Water baptism also represents a spiritual baptism by God's Holy Spirit.
As Peter says, "and this water symbolizes baptism that now saves you also - not the removal of dirt from the body but the pledge of a good conscience toward God. It saves you by the resurrection of Jesus Christ" (1 Peter 3:21 NIV)
"Peter said to them, 'Repent, and be baptized every one of you in the name of Jesus Christ so that your sins may be forgiven; and you will receive the gift of the Holy Spirit.'" (Acts 2:38)
And John the Baptist says, "I have baptized you with water; but [Jesus Christ] will baptize you with the Holy Spirit." (Mark 1:8)
Summary of Water Baptism and Spiritual Circumcision
According to Paul, true circumcision is spiritual (Romans 2:29) and the only thing that truly matters is obedience to God's commandments (Romans 2:26; 1 Corinthians 7:19).
Paul says that a person is a true Jew (God's people) based on obedience to his commandments (Romans 2:26,29).
Water Baptism symbolizes a person's decision to repent of sin and return to obeying God, resulting in baptism by the Holy Spirit and spiritual circumcision (Colossians 2:11-14; 1 Peter 3:21).
Spiritual circumcision and baptism by the Holy Spirit are based on "the pledge of a good conscience towards God" (1 Peter 3:21) and obedience to God's commandments (Romans 2:26,29).
Paul says to avoid being deceived by those who focus on worshiping angels or "dwelling on visions" instead of keeping their focus on Jesus Christ "and not holding fast to the head (Christ)" (Colossians 2:18-19)
Paul explains that the teachings of false religions are just the made up teachings of humans and should not be recognized as authoritative commands.
Paul teaches his audience to essentially revolve their worldview around Jesus Christ, instead of the teachings of the world.
In context, he is speaking specifically of sinning when he tells them to focus on Christ and to rid themselves of the world's wisdom, as he mentions in Colossians 3:5-9.
Paul says to, "Put to death, therefore, whatever in you is earthly: fornication, impurity, passion, evil desire, and greed (which is idolatry)," and he makes it clear that "On account of these the wrath of God is coming on those who are disobedient." (Colossians 3:5-6)
He continues, instructing them that they must rid themselves of "anger, wrath, malice, slander, and abusive language from your mouth [and lying]." (Colossians 3:8-9) Paul is plainly telling his audience that no person who does these sinful things will be saved. They must repent and return to obeying God, which is the evidence of a true faith in Jesus Christ.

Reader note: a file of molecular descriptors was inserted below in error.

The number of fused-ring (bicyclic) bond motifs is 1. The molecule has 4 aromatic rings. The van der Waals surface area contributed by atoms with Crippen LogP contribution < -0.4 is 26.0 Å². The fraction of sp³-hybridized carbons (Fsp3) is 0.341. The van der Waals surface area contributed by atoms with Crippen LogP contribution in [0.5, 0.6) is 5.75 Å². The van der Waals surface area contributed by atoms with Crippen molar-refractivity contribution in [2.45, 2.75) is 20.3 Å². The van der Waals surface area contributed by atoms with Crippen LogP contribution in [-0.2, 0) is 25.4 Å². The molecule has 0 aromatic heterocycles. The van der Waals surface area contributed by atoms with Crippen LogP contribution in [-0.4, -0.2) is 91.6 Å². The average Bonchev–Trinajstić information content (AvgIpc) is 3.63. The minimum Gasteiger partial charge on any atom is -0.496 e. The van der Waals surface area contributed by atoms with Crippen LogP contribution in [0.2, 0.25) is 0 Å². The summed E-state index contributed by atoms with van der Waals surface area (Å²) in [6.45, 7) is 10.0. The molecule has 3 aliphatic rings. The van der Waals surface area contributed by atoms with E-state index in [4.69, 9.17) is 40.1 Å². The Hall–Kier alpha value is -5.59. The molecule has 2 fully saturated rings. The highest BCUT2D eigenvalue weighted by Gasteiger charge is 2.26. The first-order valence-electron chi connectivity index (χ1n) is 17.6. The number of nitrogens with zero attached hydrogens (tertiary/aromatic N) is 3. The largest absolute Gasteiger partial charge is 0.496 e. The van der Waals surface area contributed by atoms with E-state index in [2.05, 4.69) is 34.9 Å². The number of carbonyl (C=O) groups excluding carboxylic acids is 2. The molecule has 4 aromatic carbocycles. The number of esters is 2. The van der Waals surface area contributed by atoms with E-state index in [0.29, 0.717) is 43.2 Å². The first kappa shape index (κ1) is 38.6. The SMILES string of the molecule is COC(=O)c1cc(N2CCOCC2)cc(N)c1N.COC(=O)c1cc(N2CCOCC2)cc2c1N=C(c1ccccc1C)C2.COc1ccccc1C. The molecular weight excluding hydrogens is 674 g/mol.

Paul also states this fact plainly in most of his letters, such as Titus 1:16 "They profess to know God, but they deny him by their actions." James too agrees that faith must be supported by actions, or else it's dead, in James 2:17 "So faith by itself, if it has no works, is dead." (James connects "works" to obedience to God's commandments in James 2:8-12).
Paul then instructs his audience of what to do, saying, "clothe yourselves with compassion, kindness, humility, meekness, and patience." (Colossians 3:12)
He then gives specific examples of how to behave for husbands, wives, children, slaves, masters, etc.
As Paul is ending his letter, he continues his instructions, informing his audience that he is in prison and asking them for prayer. He tells them, “Remember my chains. Grace be with you,” in conclusion.
Paul's letter to the Christians in Colossae in largely a letter urging his audience to repent of sinful behavior and to disregard the teachings of the world.
He urges them to instead follow the teachings of Christ and to replace any sinful behavior with righteousness.
The main subjects that Paul covers in Colossians are: Lead lives worthy of the Lord, Be mature in Christ, Disregard worldly wisdom, Put to death sinful behavior, Replace bad behavior with righteous behavior, etc.
← Back to Summary of New Testament Letters from Summary of Colossians
← Back to Pauline Epistles: New Testament Letters Written by Paul
Like and Share this Page